The scene was the indoor football practice dome at Rutgers University’s Busch Campus. Nobody knew what the score was, or particularly cared. The few invited spectators relished the chance to watch the highest level of field hockey in the absence of boutique networks carried over broadband or the internet.

I can still see the play: Issar had the ball about 40 yards from goal on the left wing, and advanced into the circle. On the dead run, he flicked his wrists with the shaft of the stick more or less perpendicular to the ground, and the ball went into the cage under the crossbar.

To this day, it’s the finest goal I’ve ever witnessed live.

It’s been said that the loss of Issar is going to leave a huge hole in field hockey in the United States.

Actually, I disagree. Over the last three decades, the number of number of clubs with roots in the Spirit Eagles has numbered nearly two dozen. Former coaches with Spirit Eagles as well as alumnae have started their own indoor teams which have competed at the highest levels of USFHA national tournaments.

It’s for this reason that Issar’s impact will be felt for a very long time.

Sept. 26, 2017 — Top 10 for the week of Sept. 24

Despite a number of challenges last weekend, our Top 10 holds station for this week. But that all could change by the end of this week because of some more important early matches. I can’t remember a September with more potentially important games than this year.

Our honorary No. 11 team of the week is Amherst (Mass.) Regional. Despite having a pair of collegiate programs for role-modeling, the Hurricanes have not had much luck in the game of field hockey the last three years. But with a 3-0 win over Turners Falls Franklin Tech (Mass.), Amherst snapped a 39-game losing streak.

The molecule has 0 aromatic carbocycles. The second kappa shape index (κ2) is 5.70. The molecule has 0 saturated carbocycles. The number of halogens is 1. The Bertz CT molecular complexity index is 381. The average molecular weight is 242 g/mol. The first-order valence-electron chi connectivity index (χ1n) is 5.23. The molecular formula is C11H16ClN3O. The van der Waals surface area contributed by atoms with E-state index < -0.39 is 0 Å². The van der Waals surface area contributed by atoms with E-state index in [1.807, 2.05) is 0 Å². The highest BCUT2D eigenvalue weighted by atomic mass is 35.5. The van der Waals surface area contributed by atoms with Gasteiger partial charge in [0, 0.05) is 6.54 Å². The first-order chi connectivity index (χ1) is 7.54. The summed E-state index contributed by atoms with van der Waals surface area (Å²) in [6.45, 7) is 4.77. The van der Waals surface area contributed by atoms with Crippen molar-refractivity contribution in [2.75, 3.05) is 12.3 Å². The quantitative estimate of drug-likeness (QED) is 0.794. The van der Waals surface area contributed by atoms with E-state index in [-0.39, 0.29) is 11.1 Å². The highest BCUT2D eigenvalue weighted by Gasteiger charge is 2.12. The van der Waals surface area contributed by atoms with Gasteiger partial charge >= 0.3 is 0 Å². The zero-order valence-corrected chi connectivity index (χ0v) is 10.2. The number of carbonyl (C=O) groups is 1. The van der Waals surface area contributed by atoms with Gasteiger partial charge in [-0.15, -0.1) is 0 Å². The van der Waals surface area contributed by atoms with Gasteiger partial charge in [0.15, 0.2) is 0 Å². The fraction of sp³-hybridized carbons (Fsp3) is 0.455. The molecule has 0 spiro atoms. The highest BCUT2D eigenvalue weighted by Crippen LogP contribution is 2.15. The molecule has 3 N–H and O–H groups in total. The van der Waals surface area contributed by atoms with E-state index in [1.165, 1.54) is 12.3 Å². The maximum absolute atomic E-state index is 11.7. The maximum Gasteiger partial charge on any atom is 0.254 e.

1. Mount Joy Donegal (Pa.) 9-0

Donegal got by Plymouth Wyoming Valley West (Pa.) in overtime, and plays the Falcon Invitational this weekend at Hummelstown Lower Dauphin (Pa.)

2. North Caldwell West Essex (N.J.) 9-0

West Essex outpointed Ocean City (N.J.) 5-2 over the weekend; the Essex County Tournament looms ahead

3. Mamaroneck (N.Y.) 6-0

The Tigers will have an interesting encounter with Scarsdale (N.Y.) before the Saturday showdown with Shrub Oak Lakeland (N.Y.)

4. San Diego Serra (Calif.) 13-0

Serra won its own invitational tournament with three more shutouts; the Conquistadors have conceded exactly one goal this season

5. Shrub Oak Lakeland (N.Y.) 9-0

Not to be outdone, Lakeland has shut out every opponent thus far whilst scoring 63 times

6. Emmaus (Pa.) 10-0

Also not to be outdone, Emmaus has shut out nine opponents and scored 93 goals, conceding just one

7. Millersville Penn Manor (Pa.) 11-0

Outscored its opposition 83-3 headed into last night’s showdown with Hummelstown Lower Dauphin (Pa.)

8T. Voorhees Eastern (N.J.) 6-0-1

Jessica Maute and Kara Heck are leading the way on attack; the team is also using a pair of goalkeepers to try to keep opposing shot attempts at bay

8T. Summit Oak Knoll (N.J.) 5-0-1

The Royals have nine seniors on the roster, and plenty of attacking talent; Gabby Andretta and Ali McCarthy, as younger sisters are wont to do, are playing sensational hockey

10. Norfolk (Va.) Academy (Va.) 8-0

The Bulldogs host Richmond Trinity Episcopal (Va.) in what could be a bellweather game for the VISAA Division I tournament

11.  Amherst (Mass.) Regional 1-5

Rachel Kawall, Lindsey Campbell and Sora Green had the goals for the Hurricanes in the win over Franklin Tech

Who’s out: None.

And bear in mind: Denver Colorado Academy (Colo.) 6-1, Glastonbury (Conn.) 5-0, Delmar (Del.) 5-0, Christian Academy of Louisville (Ky.) 13-3-2, Louisville Assumption (Ky.) 13-2, Wrentham King Philip Regional (Mass.) 6-0, Belmont (Mass.) 4-0, Hummelstown Lower Dauphin (Pa.) 6-1, West Lawn Wilson (Pa.) 11-0, Oley (Pa.) Valley 10-1, Wilkes-Barre Holy Redeemer (Pa.) 5-0, Newtown Square Episcopal Academy (Pa.) 8-0, Chantilly Westfield (Va.) 10-0